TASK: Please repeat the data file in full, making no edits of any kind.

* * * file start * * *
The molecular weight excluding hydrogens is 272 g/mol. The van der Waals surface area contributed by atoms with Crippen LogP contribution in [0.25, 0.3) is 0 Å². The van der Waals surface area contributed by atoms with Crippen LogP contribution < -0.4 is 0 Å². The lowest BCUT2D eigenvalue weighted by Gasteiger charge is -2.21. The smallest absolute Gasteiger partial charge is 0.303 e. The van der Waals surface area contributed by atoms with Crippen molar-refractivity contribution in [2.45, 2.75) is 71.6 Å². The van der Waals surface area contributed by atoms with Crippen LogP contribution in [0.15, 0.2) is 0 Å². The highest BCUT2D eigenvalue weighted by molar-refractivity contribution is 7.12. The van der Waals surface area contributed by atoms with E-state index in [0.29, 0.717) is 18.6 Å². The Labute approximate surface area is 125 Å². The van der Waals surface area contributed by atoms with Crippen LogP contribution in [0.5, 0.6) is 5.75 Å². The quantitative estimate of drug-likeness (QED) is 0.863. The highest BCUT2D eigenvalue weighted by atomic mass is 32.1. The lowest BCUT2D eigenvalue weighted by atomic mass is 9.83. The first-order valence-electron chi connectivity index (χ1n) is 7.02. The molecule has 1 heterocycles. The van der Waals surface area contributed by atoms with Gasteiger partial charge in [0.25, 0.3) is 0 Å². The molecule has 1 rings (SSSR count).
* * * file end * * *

The molecular weight excluding hydrogens is 272 g/mol. The van der Waals surface area contributed by atoms with Crippen LogP contribution in [0.25, 0.3) is 0 Å². The van der Waals surface area contributed by atoms with Crippen LogP contribution < -0.4 is 0 Å². The lowest BCUT2D eigenvalue weighted by Gasteiger charge is -2.21. The smallest absolute Gasteiger partial charge is 0.303 e. The van der Waals surface area contributed by atoms with Crippen molar-refractivity contribution in [2.45, 2.75) is 71.6 Å². The van der Waals surface area contributed by atoms with Crippen LogP contribution in [0.15, 0.2) is 0 Å². The highest BCUT2D eigenvalue weighted by molar-refractivity contribution is 7.12. The van der Waals surface area contributed by atoms with E-state index in [0.29, 0.717) is 18.6 Å². The Labute approximate surface area is 125 Å². The van der Waals surface area contributed by atoms with Crippen LogP contribution in [0.5, 0.6) is 5.75 Å². The quantitative estimate of drug-likeness (QED) is 0.863. The highest BCUT2D eigenvalue weighted by atomic mass is 32.1. The lowest BCUT2D eigenvalue weighted by atomic mass is 9.83. The first-order valence-electron chi connectivity index (χ1n) is 7.02. The molecule has 1 heterocycles. The van der Waals surface area contributed by atoms with Gasteiger partial charge in [0.25, 0.3) is 0 Å². The molecule has 1 rings (SSSR count).